You can buy special popcorn machines that will air-pop the popping corn.  They range from a few dollars in BigW to over $150 for the Cusinart one.  Each machine will have it's own instructions but basically you put the popping corn in the machine, turn it on and in a couple of minutes the popcorn will be ready.  I am considering buying one as I'm still not entirely convinced that using a microwave is safe, but in the meantime, here's how to microwave popcorn.

In a Microwave Container
The directions on the back of the Basil's packet say to add 75 grams.  I know you don't want to get the scales out every time you make popcorn, so I've weighed it for you - 75g is about 1/3 of a cup.  I have some cup measures so I can easily scoop up just the right amount of popcorn.  Place it in a microwave container.  Heat on high heat for 2-3 minutes.  Stop the microwave when the rapid popping stops.  Wait 20 seconds before you open the container as some popcorn may still pop.  If you cook it for too long, the popcorn will burn. Each microwave is different.  Mine cooks in about 2:45 minutes.

In a Paper Bag
Do the same as above, but only use 1/4 cup of popping corn and cook for 90 seconds - 2 minutes.  My microwave takes 2 minutes, but don't overcook it as burnt popcorn smells nearly as bad as fake butter popcorn.  You can use the 20x24cm brown paper lunch bags from the supermarket.  Fold the bag over 2-3 times across the top firmly so the popcorn doesn't go flying all around the inside of your microwave.  I  lay the bag flat, folded side down and shake it gently so the corn is evenly distributed.

And you'll get delicious healthy popcorn.

And here's what you get when you ask your daughter if you can take a photo of her eating the popcorn.

Notes & Variations:  Personally I like just a little sea salt on my popcorn.  You could also try adding some cinnamon sugar or vanilla sugar for sweet popcorn, or chilli powder or cayenne pepper for spicy popcorn.

Nutrition Information:  According to the packet, 100 grams of Basils popcorn microwaved with no added fat has 4.2 grams of fat, with 0.6 grams saturated fat.  An article in The Daily Mail (UK) suggests that popcorn is the only snack that is 100% unprocessed wholegrain and contains antioxidants known as poly phenols which can help fight harmful molecules that damage cells.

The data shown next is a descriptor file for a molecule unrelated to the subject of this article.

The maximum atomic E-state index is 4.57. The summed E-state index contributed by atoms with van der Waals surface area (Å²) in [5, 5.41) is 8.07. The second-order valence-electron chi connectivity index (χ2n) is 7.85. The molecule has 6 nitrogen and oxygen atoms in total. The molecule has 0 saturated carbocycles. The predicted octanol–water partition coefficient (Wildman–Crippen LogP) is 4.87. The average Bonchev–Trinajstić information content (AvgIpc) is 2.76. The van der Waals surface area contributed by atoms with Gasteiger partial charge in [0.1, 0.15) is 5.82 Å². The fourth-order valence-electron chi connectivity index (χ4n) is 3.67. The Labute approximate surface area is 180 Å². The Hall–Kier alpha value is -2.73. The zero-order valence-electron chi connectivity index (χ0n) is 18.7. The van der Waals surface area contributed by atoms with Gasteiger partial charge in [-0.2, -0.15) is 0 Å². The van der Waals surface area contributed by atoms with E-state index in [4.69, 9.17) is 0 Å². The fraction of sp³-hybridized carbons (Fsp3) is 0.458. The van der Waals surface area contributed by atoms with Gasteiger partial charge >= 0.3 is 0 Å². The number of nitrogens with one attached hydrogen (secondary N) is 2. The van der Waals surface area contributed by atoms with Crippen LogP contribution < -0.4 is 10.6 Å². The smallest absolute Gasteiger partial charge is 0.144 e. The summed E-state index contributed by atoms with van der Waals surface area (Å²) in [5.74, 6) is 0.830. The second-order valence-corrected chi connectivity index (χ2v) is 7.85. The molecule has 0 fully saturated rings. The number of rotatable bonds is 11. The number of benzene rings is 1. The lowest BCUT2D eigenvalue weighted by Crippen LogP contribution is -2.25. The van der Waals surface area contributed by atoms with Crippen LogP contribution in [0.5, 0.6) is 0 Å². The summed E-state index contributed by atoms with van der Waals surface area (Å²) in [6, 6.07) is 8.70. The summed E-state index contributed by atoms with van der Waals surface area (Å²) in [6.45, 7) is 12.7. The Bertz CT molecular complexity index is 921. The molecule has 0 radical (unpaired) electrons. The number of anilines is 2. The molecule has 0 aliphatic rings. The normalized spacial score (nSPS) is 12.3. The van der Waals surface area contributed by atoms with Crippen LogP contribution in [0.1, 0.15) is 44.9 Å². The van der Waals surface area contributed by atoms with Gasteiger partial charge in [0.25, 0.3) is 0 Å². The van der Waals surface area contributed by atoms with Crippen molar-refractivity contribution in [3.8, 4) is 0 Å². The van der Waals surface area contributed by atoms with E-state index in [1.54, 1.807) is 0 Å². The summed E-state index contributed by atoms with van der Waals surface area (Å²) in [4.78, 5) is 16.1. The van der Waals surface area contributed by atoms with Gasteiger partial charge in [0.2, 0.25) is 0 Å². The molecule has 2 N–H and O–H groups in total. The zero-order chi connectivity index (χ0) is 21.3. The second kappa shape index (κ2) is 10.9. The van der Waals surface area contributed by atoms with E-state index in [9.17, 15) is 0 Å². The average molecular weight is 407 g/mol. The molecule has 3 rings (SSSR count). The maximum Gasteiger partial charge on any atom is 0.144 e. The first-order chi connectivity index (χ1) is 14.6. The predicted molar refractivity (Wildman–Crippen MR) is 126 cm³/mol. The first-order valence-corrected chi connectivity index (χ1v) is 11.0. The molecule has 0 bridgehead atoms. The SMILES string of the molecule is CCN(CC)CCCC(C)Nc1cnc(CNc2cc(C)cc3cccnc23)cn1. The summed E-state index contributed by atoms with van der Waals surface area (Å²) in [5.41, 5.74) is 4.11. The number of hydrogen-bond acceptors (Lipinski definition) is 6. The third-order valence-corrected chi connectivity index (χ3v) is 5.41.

Interesting Facts:  If everything I wrote above wasn't interesting enough then here's a fact - Corn kernels pop at about 180C/356F

So now that's sorted, you just need to decide what movie you are going to watch?

Thursday, 4 October 2012

Vintage Style Medicine Bottles with Labels

This project came from my Pinterest things I want to make list here.  They are based on some Pottery Barn medicine bottles.

I started by collecting brown glass bottles in different shapes and sizes.  I washed them and removed the lids and labels.

I printed up an assortment of old style labels from The Graphics Fairy, sprayed them with clear matt varnish and just glued them onto the bottles with Mod Podge matt.

The Eau de Cologne label prints on a white background, so I printed an old brown paper background first, and then printed the label on top of it.

This little French label is one of my favourites.

The bottle in the wicker holder was a recent purchase for the outdoor kitchen area.

The pale pink roses are from my garden.  They are called Perfume Perfection.

These are the first bottles I made when I made the measuring tape table runner here.

So this is the start of me prettying up the outdoor kitchen.  The hanging rail and baskets are all from Ikea.

I've got a few more things I want to make from my Pinterest list, and a few more projects to complete for the outdoor kitchen.

I've linked this up with KatieSherrySarah and Carmel for the Fall Pinterest Challenge. Check out what these talented girls have made for the challenge... so much pinspiration!!